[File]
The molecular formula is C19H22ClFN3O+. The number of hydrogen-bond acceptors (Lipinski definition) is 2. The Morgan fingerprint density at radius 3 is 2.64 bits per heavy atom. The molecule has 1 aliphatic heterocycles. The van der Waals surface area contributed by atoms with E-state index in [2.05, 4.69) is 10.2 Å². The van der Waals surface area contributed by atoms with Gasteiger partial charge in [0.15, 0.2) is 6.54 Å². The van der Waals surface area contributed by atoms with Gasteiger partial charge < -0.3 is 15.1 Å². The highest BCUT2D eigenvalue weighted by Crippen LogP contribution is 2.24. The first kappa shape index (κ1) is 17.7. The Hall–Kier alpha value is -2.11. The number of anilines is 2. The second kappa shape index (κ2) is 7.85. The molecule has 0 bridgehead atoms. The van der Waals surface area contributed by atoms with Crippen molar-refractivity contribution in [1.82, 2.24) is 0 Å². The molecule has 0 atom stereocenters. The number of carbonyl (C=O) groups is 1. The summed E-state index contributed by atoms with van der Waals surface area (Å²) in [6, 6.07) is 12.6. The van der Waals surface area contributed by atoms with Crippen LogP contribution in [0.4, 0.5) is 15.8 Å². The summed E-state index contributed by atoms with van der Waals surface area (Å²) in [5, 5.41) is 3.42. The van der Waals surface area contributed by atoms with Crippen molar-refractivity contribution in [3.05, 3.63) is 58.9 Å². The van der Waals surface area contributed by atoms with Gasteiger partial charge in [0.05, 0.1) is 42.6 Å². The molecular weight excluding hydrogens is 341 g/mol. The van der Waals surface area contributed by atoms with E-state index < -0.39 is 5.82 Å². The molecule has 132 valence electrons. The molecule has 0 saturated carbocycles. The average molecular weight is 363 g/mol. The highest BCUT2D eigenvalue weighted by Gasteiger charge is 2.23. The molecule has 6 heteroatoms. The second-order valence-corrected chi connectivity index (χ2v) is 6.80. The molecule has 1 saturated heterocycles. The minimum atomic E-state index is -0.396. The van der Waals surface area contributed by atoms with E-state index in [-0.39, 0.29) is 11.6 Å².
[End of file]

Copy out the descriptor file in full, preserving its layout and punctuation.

The molecular formula is C19H22ClFN3O+. The number of hydrogen-bond acceptors (Lipinski definition) is 2. The Morgan fingerprint density at radius 3 is 2.64 bits per heavy atom. The molecule has 1 aliphatic heterocycles. The van der Waals surface area contributed by atoms with E-state index in [2.05, 4.69) is 10.2 Å². The van der Waals surface area contributed by atoms with Gasteiger partial charge in [0.15, 0.2) is 6.54 Å². The van der Waals surface area contributed by atoms with Gasteiger partial charge < -0.3 is 15.1 Å². The highest BCUT2D eigenvalue weighted by Crippen LogP contribution is 2.24. The first kappa shape index (κ1) is 17.7. The Hall–Kier alpha value is -2.11. The number of anilines is 2. The second kappa shape index (κ2) is 7.85. The molecule has 0 bridgehead atoms. The van der Waals surface area contributed by atoms with Crippen molar-refractivity contribution in [1.82, 2.24) is 0 Å². The molecule has 0 atom stereocenters. The number of carbonyl (C=O) groups is 1. The summed E-state index contributed by atoms with van der Waals surface area (Å²) in [6, 6.07) is 12.6. The van der Waals surface area contributed by atoms with Crippen LogP contribution in [0.4, 0.5) is 15.8 Å². The summed E-state index contributed by atoms with van der Waals surface area (Å²) in [5, 5.41) is 3.42. The van der Waals surface area contributed by atoms with Crippen molar-refractivity contribution in [3.05, 3.63) is 58.9 Å². The van der Waals surface area contributed by atoms with Gasteiger partial charge in [0.05, 0.1) is 42.6 Å². The molecular weight excluding hydrogens is 341 g/mol. The van der Waals surface area contributed by atoms with E-state index < -0.39 is 5.82 Å². The molecule has 132 valence electrons. The molecule has 0 saturated carbocycles. The average molecular weight is 363 g/mol. The highest BCUT2D eigenvalue weighted by Gasteiger charge is 2.23. The molecule has 6 heteroatoms. The second-order valence-corrected chi connectivity index (χ2v) is 6.80. The molecule has 1 saturated heterocycles. The minimum atomic E-state index is -0.396. The van der Waals surface area contributed by atoms with E-state index in [-0.39, 0.29) is 11.6 Å².